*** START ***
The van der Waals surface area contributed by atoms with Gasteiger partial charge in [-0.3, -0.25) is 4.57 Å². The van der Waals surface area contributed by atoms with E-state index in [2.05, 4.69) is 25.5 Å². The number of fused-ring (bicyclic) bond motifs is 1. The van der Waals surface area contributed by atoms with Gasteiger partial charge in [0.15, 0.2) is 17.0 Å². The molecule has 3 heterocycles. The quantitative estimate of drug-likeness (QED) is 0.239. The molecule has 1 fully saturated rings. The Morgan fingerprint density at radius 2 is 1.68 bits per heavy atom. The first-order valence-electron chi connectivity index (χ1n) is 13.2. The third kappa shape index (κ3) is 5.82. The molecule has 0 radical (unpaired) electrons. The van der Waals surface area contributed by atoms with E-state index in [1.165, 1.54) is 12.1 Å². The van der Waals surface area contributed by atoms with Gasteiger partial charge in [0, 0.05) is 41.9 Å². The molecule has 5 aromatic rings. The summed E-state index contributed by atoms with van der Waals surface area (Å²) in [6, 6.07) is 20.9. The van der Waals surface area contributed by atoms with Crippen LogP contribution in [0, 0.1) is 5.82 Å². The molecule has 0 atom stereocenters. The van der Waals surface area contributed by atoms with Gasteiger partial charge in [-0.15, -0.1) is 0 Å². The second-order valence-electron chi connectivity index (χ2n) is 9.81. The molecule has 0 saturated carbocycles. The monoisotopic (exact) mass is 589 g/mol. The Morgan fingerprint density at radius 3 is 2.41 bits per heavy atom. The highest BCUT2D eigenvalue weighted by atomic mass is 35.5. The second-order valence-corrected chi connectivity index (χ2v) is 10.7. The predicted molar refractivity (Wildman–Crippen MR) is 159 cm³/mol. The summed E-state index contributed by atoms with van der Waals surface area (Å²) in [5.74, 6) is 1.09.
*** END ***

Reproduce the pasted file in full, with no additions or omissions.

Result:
The van der Waals surface area contributed by atoms with Gasteiger partial charge in [-0.3, -0.25) is 4.57 Å². The van der Waals surface area contributed by atoms with E-state index in [2.05, 4.69) is 25.5 Å². The number of fused-ring (bicyclic) bond motifs is 1. The van der Waals surface area contributed by atoms with Gasteiger partial charge in [0.15, 0.2) is 17.0 Å². The molecule has 3 heterocycles. The quantitative estimate of drug-likeness (QED) is 0.239. The molecule has 1 fully saturated rings. The Morgan fingerprint density at radius 2 is 1.68 bits per heavy atom. The first-order valence-electron chi connectivity index (χ1n) is 13.2. The third kappa shape index (κ3) is 5.82. The molecule has 0 radical (unpaired) electrons. The van der Waals surface area contributed by atoms with E-state index in [1.165, 1.54) is 12.1 Å². The van der Waals surface area contributed by atoms with Gasteiger partial charge in [0, 0.05) is 41.9 Å². The molecule has 5 aromatic rings. The summed E-state index contributed by atoms with van der Waals surface area (Å²) in [6, 6.07) is 20.9. The van der Waals surface area contributed by atoms with Crippen LogP contribution in [0, 0.1) is 5.82 Å². The molecule has 0 atom stereocenters. The van der Waals surface area contributed by atoms with Gasteiger partial charge in [-0.15, -0.1) is 0 Å². The second-order valence-electron chi connectivity index (χ2n) is 9.81. The molecule has 0 saturated carbocycles. The monoisotopic (exact) mass is 589 g/mol. The Morgan fingerprint density at radius 3 is 2.41 bits per heavy atom. The highest BCUT2D eigenvalue weighted by atomic mass is 35.5. The second-order valence-corrected chi connectivity index (χ2v) is 10.7. The predicted molar refractivity (Wildman–Crippen MR) is 159 cm³/mol. The summed E-state index contributed by atoms with van der Waals surface area (Å²) in [5.74, 6) is 1.09.